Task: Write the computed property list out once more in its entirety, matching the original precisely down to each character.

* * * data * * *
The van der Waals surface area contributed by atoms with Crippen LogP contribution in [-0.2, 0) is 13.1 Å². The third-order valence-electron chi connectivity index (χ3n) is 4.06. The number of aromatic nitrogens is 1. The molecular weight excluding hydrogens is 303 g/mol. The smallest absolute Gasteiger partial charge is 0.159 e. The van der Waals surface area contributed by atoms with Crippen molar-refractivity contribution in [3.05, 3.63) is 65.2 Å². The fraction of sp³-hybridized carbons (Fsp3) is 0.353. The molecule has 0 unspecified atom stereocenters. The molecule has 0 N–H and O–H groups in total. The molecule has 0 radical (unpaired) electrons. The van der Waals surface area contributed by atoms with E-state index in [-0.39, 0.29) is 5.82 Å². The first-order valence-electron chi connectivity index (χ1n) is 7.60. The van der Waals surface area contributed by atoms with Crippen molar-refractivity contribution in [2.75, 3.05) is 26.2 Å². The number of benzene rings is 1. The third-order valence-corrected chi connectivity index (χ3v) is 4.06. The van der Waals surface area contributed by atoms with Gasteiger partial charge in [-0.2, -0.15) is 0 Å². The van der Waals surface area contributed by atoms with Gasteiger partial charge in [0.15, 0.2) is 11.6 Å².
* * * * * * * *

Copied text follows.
The van der Waals surface area contributed by atoms with Crippen LogP contribution in [-0.2, 0) is 13.1 Å². The third-order valence-electron chi connectivity index (χ3n) is 4.06. The number of aromatic nitrogens is 1. The molecular weight excluding hydrogens is 303 g/mol. The smallest absolute Gasteiger partial charge is 0.159 e. The van der Waals surface area contributed by atoms with Crippen molar-refractivity contribution in [3.05, 3.63) is 65.2 Å². The fraction of sp³-hybridized carbons (Fsp3) is 0.353. The molecule has 0 unspecified atom stereocenters. The molecule has 0 N–H and O–H groups in total. The molecule has 0 radical (unpaired) electrons. The van der Waals surface area contributed by atoms with E-state index in [-0.39, 0.29) is 5.82 Å². The first-order valence-electron chi connectivity index (χ1n) is 7.60. The van der Waals surface area contributed by atoms with Crippen molar-refractivity contribution in [2.75, 3.05) is 26.2 Å². The number of benzene rings is 1. The third-order valence-corrected chi connectivity index (χ3v) is 4.06. The van der Waals surface area contributed by atoms with Gasteiger partial charge in [-0.2, -0.15) is 0 Å². The van der Waals surface area contributed by atoms with Gasteiger partial charge in [0.15, 0.2) is 11.6 Å².